• As regards data collection, electronic questionnaires will be relied upon to a greater extent to collect data on new as well as more traditional indicators. Data received through electronic questionnaires will be automatically uploaded into the database for prompt dissemination. We will also continue to explore the possibilities of joint data collection with other international agencies (Eurostat, OECD and others), in order to alleviate the reporting burden on countries by similar international questionnaires. The possibility of exchanging data with EUROSTAT and OECD through SDMX will also be tested.

• The day to day operations and use of the database will be reviewed and modernized using a web-based version of the software used.

• In the near future, all the databases operated by the Department of STATISTICS will be restructured, coding systems will be revised, and the new databases will be migrated to a relational database management environment using Oracle.

All the satellite applications related to the preparation and production of the new programme of data collection, management and dissemination will also be migrated from a SAS (Statistical Analysis Software) environment to the new Oracle environment, and the use of the SAS software will be limited to the processing of data for the purpose of statistical analysis.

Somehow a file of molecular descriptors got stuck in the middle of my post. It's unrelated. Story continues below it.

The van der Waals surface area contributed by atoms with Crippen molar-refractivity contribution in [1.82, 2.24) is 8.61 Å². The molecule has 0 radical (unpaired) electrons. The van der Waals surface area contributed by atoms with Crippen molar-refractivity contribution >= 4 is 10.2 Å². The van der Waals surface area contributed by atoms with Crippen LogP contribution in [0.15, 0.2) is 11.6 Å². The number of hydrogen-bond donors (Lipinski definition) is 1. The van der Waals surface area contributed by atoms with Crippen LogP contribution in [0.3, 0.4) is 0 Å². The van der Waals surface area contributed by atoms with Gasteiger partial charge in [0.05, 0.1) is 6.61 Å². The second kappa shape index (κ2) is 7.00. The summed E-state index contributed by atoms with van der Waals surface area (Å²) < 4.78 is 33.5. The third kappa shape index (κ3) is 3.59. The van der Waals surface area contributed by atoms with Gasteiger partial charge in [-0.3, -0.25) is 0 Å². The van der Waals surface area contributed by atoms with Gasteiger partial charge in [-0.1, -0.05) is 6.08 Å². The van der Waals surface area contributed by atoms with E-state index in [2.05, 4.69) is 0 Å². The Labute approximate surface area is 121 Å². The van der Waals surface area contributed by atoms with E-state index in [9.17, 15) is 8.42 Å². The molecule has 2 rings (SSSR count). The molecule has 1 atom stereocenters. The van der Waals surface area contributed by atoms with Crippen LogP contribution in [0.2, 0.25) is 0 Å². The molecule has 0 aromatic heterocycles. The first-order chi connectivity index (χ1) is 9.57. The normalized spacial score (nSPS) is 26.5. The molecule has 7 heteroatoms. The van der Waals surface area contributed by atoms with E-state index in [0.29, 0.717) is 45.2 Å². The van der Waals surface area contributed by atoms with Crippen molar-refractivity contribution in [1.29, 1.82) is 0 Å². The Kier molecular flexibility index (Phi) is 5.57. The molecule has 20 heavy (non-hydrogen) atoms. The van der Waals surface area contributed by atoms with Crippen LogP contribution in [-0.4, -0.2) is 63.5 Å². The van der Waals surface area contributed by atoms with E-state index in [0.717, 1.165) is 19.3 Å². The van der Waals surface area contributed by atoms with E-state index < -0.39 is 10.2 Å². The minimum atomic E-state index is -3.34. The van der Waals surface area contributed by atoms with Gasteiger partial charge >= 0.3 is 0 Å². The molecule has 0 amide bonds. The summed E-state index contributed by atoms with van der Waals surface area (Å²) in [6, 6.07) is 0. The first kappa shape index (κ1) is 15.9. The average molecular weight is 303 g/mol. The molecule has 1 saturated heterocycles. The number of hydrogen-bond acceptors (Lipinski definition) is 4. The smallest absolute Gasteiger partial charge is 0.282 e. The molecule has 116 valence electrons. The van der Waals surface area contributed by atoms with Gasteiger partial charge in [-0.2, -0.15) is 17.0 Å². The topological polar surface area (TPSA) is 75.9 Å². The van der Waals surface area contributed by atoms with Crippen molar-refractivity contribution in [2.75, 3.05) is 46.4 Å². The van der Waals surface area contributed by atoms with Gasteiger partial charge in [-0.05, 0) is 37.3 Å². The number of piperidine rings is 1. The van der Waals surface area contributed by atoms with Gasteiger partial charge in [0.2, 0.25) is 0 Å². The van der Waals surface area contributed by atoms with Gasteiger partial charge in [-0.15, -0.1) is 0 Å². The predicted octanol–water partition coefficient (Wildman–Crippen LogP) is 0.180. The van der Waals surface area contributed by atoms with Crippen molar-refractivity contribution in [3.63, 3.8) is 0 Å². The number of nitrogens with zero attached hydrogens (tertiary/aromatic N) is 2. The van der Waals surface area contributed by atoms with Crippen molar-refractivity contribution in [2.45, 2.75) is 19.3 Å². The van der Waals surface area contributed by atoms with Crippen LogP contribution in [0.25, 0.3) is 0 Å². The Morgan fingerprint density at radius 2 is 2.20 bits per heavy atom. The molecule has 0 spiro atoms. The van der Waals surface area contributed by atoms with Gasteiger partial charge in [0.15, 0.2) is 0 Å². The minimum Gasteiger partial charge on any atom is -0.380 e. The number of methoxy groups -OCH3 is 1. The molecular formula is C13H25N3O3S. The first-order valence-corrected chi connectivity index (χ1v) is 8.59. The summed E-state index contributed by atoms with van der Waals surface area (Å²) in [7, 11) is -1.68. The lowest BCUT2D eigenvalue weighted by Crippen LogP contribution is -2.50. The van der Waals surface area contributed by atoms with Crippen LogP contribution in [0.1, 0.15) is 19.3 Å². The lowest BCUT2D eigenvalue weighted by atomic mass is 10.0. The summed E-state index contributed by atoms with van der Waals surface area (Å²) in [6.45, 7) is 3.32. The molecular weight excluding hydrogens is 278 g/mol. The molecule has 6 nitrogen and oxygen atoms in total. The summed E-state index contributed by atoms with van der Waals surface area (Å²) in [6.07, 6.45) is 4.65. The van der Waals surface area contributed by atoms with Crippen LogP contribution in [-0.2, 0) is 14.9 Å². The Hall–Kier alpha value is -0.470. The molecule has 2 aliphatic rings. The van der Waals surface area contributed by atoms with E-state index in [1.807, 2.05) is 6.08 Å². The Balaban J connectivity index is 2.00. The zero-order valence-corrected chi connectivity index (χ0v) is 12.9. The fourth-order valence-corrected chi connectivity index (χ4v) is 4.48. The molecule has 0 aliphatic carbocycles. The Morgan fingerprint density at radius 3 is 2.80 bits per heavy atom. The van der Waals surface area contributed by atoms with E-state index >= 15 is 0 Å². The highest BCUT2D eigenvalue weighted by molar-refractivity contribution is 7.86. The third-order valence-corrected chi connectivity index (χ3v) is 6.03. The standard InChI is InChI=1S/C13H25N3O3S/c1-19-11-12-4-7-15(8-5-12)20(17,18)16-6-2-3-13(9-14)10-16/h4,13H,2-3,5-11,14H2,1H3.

5.7 Technical cooperation and capacity building programmes (ILO)
Technical Assistance

• The statistical capabilities of ILO constituents vary, and a considerable upgrading of capacity is needed in many areas. The ILO provides technical support for labour statistics to member States in the form of technical advice and assistance, training, manuals, and technical cooperation projects. This assistance is provided under the auspices of the ILO's Decent Work Country Programmes. It is demand-driven, depending on the availability of resources. Requests for assistance may derive from the application of the Labour Statistics Convention 1985 (160).

• Technical assistance is served from the ILO Offices in Budapest, Moscow and, in the case of Mongolia, Bangkok, and by national correspondents, and in Latin America, from the ILO Office in Santiago and SIALC-Panama, as well as from ILO headquarters in Geneva.

Training Programme of the ILO Department of Statistics

• In 2011, the ILO Department of Statistics' training programme will fully support its new and strengthened mandate and will focus, therefore, on two major training areas:
a) to meet the needs of ILO constituents to increase their capacity to produce reliable statistics for the best use in effective decision-making, to achieve decent work for all and;
b) to enhance ILO staff knowledge and use of modern statistical methods regarding data collection and analysis so as to optimize their service to member States, to assist them to meet their goals of Decent Work for all.

• Training and technical assistance will continue to be provided on Designing labour force surveys and labour force modules for household surveys to measure decent work, and on Analysing survey data to monitor labour market conditions and progress towards decent work, in cooperation with the ILO Training Centre in Turin.